Richard Katz, January 1, 2011 (view all comments by Richard Katz)
Carr persuasively argues that internet use affects our ability to engage deeply with text. This book builds upon his Atlantic essay "Google is Making us Stupid" demonstrating in a variety of paradigms that internet searching is producing a habit of fragmented attention.
Was this comment helpful? | Yes | No (2 of 4 readers found this comment helpful)
J M, October 18, 2010 (view all comments by J M)
I started this book with high expectations, but was ultimately disappointed. The author starts with a vivid premise: that our use of the Internet is changing the way we think. However, in reading the book it really felt as if the author only had the material for a brief paper, and the chapters were heavily padded out to bring this to book length.
The meticulously-cited and detailed history chapters contrast starkly with the sections that deal most directly with the premise, where the logic and details leading to the conclusions are sketchy and weakly supported.
Though the author frequently disavows whether the changes are good or bad, the reader has no doubts which he thinks it is -- though the ramifications of this change (where might the shallows take us?) are only alluded to in vague yet sinister ways. A more in depth discussion of "what does this mean?" would have been good.
In short: thoroughly researched window-dressing on a very interesting but weakly constructed premise.
Was this comment helpful? | Yes | No (6 of 9 readers found this comment helpful)
Kristin Bell, September 3, 2010 (view all comments by Kristin Bell)
“The Shallows: What the Internet is Doing to Our Brains” by Nicholas Carr is a terrific and fascinating book. I couldn’t put it down. It would be easy to dismiss Carr and say “oh yah, whatever, the internet is making us all dumb, riiiiiiight,” but his case is compelling and hard to dismiss. He isn’t even so much saying that technology is bad at all. His point seems to be that we should be more mindful of the impact that technology has on us. Only Carr talks about it with interesting and thought-provoking examples from ancient history to current psycho-biology! You’d do well to read this book in print and NOT on an ebook reader too!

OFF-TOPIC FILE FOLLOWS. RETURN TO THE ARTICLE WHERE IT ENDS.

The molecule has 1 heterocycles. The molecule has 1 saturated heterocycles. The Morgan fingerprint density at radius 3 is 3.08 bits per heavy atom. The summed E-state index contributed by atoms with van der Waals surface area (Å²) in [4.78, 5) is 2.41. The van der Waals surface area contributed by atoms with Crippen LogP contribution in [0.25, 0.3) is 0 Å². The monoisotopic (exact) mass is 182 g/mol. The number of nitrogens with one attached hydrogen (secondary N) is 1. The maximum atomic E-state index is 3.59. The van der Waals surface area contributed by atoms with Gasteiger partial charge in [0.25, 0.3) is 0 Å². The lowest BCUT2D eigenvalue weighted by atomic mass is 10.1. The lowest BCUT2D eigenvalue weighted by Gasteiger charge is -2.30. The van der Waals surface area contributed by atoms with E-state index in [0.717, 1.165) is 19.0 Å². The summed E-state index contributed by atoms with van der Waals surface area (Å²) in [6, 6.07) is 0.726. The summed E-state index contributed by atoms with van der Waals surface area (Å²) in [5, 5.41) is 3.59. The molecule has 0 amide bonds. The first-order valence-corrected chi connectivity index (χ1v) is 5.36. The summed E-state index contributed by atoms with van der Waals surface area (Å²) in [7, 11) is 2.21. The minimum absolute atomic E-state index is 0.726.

This book is engaging, well written and thought-provoking. If you really believe you are getting so many things done by doing 100 things at once, you should pick up this book and think again. Well worth the thoughtful contemplation time.
Was this comment helpful? | Yes | No (1 of 1 readers found this comment helpful)
bookdartsbob, August 5, 2010 (view all comments by bookdartsbob)
Carr is decent, intelligent, conscientious and inquisitive, just the kind of person you would want to spend some time with. It's a good thing because the book takes some reading and, I think, requires a full reading. I have the strong feeling that some of the reviewers have only scanned the book because they did not nearly use the best stuff.
The temptation to scan everything, especially non-fiction, is overwhelming given the flood of information besetting us within the time we have for it. This book should be the exception and reading it fully helps make his argument that we miss a lot by failing to read deeply.
Reading deeply means thinking deeply, but our shift over to digital multitasking makes us the prey of uncontrolled sequences and bits of information.
We don't really fear the sci-fi specter of our computers taking over, like Hal in "2001". But we should fear becoming more like our computers, losing empathy and meaning and being subject to whatever garbage feeds itself into our little minds.
Was this comment helpful? | Yes | No (2 of 2 readers found this comment helpful)
The Shallows: What the Internet Is Doing to Our Brains
0 stars -
W. W. Norton & Company -
"Review A Day"
by Edward Tenner, The Wilson Quarterly,